The latest scam targets Electronic Filing Identification Numbers or EFINs, the IRS warned.
Tax professionals and their clients are particularly at risk, the IRS said. By stealing client data and tax preparers’ identities, the scammers can file fraudulent tax returns for refunds, the IRS said.
Phishing scams are the tool of choice, IRS Commissioner Chuck Rettig said in a statement, referring to schemes where scammers send seemingly authentic email from banks and other trusted entities like the IRS to dupe victims into handing over sensitive data.
“Tax professionals must remain vigilant. The scammers are very active and very creative,” Rettig said.
The scam email says it is from “IRS Tax E-Filing” and carries the subject line “Verifying your EFIN before e-filing,” the IRS said.
The body of the bogus email states in part:
“In order to help protect both you and your clients from unauthorized/fraudulent activities, the IRS requires that you verify all authorized e-file originators prior to transmitting returns through our system. That means we need your EFIN (e-file identification number) verification and Driver’s license before you e-file.
“If your EFIN is not verified by our system, your ability to e-file will be disabled until you provide documentation showing your credentials are in good standing to e-file with the IRS.”
These kinds of schemes are effective during tax season, Erich Kron, security awareness advocate at KnowBe4, told Fox News.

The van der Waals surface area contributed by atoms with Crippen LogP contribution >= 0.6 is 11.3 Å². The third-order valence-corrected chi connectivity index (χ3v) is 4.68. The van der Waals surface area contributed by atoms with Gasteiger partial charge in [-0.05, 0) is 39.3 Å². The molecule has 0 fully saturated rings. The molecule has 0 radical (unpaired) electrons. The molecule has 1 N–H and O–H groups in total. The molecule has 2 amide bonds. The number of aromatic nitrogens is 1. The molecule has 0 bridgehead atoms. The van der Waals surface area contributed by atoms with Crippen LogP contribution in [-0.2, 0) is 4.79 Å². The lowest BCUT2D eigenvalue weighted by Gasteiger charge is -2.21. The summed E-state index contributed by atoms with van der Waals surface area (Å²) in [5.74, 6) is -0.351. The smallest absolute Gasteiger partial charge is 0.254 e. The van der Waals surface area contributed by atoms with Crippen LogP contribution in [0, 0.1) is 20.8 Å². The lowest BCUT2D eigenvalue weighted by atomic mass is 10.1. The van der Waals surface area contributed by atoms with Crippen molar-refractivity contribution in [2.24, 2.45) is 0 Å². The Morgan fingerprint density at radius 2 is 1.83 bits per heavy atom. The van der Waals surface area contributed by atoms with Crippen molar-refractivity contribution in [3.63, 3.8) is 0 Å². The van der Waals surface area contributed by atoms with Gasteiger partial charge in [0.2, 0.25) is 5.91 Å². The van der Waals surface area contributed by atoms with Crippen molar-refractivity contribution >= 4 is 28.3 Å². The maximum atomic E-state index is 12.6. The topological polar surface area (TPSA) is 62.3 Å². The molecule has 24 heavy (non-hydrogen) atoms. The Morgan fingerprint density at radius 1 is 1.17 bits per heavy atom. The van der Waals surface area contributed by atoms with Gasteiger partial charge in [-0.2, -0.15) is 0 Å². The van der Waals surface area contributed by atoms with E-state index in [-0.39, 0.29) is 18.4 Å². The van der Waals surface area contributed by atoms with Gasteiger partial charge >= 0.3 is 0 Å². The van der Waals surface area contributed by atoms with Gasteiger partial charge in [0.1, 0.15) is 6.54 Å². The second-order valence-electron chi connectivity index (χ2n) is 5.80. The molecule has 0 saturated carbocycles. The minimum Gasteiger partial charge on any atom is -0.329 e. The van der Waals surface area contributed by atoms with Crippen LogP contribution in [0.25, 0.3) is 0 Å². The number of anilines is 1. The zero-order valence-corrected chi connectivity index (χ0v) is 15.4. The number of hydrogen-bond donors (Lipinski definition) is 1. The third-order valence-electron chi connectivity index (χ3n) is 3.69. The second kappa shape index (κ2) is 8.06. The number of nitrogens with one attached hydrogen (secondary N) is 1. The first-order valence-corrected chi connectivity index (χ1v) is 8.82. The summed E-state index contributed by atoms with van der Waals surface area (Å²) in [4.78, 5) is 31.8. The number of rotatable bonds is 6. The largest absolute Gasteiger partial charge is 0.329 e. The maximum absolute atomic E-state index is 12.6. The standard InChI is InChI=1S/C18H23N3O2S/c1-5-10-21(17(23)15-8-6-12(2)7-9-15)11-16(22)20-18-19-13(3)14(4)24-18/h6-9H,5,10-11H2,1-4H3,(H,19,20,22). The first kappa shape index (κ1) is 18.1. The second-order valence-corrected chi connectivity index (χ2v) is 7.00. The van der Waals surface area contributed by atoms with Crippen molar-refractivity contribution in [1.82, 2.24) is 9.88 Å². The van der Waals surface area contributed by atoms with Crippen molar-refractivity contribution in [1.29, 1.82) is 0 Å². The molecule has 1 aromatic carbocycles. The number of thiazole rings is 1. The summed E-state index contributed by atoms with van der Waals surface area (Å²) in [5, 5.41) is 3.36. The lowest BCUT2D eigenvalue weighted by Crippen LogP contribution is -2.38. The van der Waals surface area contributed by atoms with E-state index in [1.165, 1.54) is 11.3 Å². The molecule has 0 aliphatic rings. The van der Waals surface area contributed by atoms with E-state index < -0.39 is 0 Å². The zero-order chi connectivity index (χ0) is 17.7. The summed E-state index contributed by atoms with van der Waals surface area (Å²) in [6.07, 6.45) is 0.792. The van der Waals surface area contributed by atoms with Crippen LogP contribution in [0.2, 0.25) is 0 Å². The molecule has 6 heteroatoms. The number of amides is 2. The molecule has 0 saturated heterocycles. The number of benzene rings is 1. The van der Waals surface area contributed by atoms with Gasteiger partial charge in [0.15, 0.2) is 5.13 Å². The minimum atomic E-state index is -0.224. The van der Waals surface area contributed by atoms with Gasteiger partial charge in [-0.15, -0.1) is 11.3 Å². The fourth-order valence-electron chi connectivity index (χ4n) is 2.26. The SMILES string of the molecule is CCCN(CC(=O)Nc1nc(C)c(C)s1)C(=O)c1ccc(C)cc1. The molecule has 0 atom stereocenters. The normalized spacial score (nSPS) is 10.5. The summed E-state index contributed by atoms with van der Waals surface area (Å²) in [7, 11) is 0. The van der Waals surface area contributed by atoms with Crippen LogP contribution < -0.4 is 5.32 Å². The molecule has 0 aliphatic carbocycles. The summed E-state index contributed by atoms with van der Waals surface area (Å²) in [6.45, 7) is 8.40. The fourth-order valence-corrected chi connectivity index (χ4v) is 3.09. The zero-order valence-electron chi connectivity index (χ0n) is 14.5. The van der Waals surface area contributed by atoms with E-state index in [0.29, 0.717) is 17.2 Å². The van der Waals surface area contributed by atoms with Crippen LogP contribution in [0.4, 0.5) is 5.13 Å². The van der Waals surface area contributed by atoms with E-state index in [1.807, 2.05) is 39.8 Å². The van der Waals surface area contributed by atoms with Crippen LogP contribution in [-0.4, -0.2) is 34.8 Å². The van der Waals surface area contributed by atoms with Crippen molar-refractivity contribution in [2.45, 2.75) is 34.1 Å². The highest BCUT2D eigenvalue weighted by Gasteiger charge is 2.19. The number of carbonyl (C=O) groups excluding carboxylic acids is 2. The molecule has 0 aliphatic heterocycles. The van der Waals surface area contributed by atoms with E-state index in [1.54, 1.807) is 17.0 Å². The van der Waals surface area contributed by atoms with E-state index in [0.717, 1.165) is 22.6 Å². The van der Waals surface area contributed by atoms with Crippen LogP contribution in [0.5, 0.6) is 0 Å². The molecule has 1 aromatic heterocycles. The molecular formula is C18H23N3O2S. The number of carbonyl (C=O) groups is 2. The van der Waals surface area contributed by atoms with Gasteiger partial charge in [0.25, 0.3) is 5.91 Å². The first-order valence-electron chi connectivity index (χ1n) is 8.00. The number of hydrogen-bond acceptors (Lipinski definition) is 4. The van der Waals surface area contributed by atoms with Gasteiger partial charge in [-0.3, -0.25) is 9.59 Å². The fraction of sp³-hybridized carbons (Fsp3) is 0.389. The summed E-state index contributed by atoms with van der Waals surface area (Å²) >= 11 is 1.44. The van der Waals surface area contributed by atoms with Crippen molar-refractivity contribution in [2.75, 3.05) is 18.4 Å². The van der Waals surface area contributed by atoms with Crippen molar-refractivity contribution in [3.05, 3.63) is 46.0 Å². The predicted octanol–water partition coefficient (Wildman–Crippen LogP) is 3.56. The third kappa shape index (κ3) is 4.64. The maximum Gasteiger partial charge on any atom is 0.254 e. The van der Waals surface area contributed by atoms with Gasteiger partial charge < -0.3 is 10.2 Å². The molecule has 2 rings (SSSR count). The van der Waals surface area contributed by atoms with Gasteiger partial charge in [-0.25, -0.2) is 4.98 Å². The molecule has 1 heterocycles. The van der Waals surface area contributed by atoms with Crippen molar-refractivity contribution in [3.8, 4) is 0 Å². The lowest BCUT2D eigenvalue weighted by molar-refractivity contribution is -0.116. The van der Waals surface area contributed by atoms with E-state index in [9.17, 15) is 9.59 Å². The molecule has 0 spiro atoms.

As individuals and organizations “work through the often confusing, stressful, and frustrating task of figuring out how much they will owe or get refunded… this stress and confusion only serve to make the scammers’ job easier,” Kron said.
Criminals typically pilfer social security numbers and bank account information that will allow them to file fake tax returns, Kron said.
Some thieves also pose as potential clients for tax preparers, the IRS said. In this case, the thief will interact with a tax professional and then send an email with an attachment that claims to be their tax information.
That attachment could contain malware that allows the thief to track keystrokes and eventually steal passwords or take over control of the computer systems, according to the IRS.
One of the red flags is the links that come with the bogus email, according to KnowBe4’s Kron. Typically, if you hover over the links with your mouse cursor it will reveal the true email address of the scammer.
As a countermeasure, if sensitive information is requested, you should always contact the requester “at a known good phone number or other method besides replying to the email to confirm the request,” Kron said.
Individuals and tax professionals who get these scams should save the email as a file and then send it as an attachment to email@example.com.
They also should notify the Treasury Inspector General for Tax Administration at tigta.gov to report the IRS impersonation scam.